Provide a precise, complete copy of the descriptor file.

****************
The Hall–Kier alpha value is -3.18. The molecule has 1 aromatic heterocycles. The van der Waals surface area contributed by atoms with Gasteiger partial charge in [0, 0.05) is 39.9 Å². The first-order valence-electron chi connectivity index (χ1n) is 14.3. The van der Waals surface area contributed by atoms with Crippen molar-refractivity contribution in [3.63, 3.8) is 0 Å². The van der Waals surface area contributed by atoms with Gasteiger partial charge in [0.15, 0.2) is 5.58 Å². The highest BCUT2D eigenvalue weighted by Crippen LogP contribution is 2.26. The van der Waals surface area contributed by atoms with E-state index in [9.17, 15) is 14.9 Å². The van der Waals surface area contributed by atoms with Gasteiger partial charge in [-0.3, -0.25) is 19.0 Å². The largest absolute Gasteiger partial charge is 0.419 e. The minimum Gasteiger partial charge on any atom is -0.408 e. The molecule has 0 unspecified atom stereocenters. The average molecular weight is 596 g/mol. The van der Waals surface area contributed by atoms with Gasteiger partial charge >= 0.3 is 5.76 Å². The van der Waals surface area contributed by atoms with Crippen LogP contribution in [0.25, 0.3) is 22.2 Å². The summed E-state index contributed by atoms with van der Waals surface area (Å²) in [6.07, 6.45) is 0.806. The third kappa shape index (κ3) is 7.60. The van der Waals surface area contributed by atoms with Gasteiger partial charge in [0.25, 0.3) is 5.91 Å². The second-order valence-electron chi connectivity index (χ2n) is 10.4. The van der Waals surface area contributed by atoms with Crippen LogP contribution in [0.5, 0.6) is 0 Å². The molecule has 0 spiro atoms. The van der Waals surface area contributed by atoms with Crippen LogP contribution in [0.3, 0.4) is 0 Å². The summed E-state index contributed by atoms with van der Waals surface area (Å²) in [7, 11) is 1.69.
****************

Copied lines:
The Hall–Kier alpha value is -3.18. The molecule has 1 aromatic heterocycles. The van der Waals surface area contributed by atoms with Gasteiger partial charge in [0, 0.05) is 39.9 Å². The first-order valence-electron chi connectivity index (χ1n) is 14.3. The van der Waals surface area contributed by atoms with Crippen molar-refractivity contribution in [3.63, 3.8) is 0 Å². The van der Waals surface area contributed by atoms with Gasteiger partial charge in [0.15, 0.2) is 5.58 Å². The highest BCUT2D eigenvalue weighted by Crippen LogP contribution is 2.26. The van der Waals surface area contributed by atoms with E-state index in [9.17, 15) is 14.9 Å². The van der Waals surface area contributed by atoms with Gasteiger partial charge in [-0.3, -0.25) is 19.0 Å². The largest absolute Gasteiger partial charge is 0.419 e. The minimum Gasteiger partial charge on any atom is -0.408 e. The molecule has 0 unspecified atom stereocenters. The average molecular weight is 596 g/mol. The van der Waals surface area contributed by atoms with Gasteiger partial charge >= 0.3 is 5.76 Å². The van der Waals surface area contributed by atoms with Crippen LogP contribution in [0.25, 0.3) is 22.2 Å². The summed E-state index contributed by atoms with van der Waals surface area (Å²) in [6.07, 6.45) is 0.806. The third kappa shape index (κ3) is 7.60. The van der Waals surface area contributed by atoms with Gasteiger partial charge in [0.25, 0.3) is 5.91 Å². The second-order valence-electron chi connectivity index (χ2n) is 10.4. The van der Waals surface area contributed by atoms with Crippen LogP contribution in [0.5, 0.6) is 0 Å². The molecule has 0 spiro atoms. The van der Waals surface area contributed by atoms with Crippen LogP contribution in [0.3, 0.4) is 0 Å². The summed E-state index contributed by atoms with van der Waals surface area (Å²) in [7, 11) is 1.69.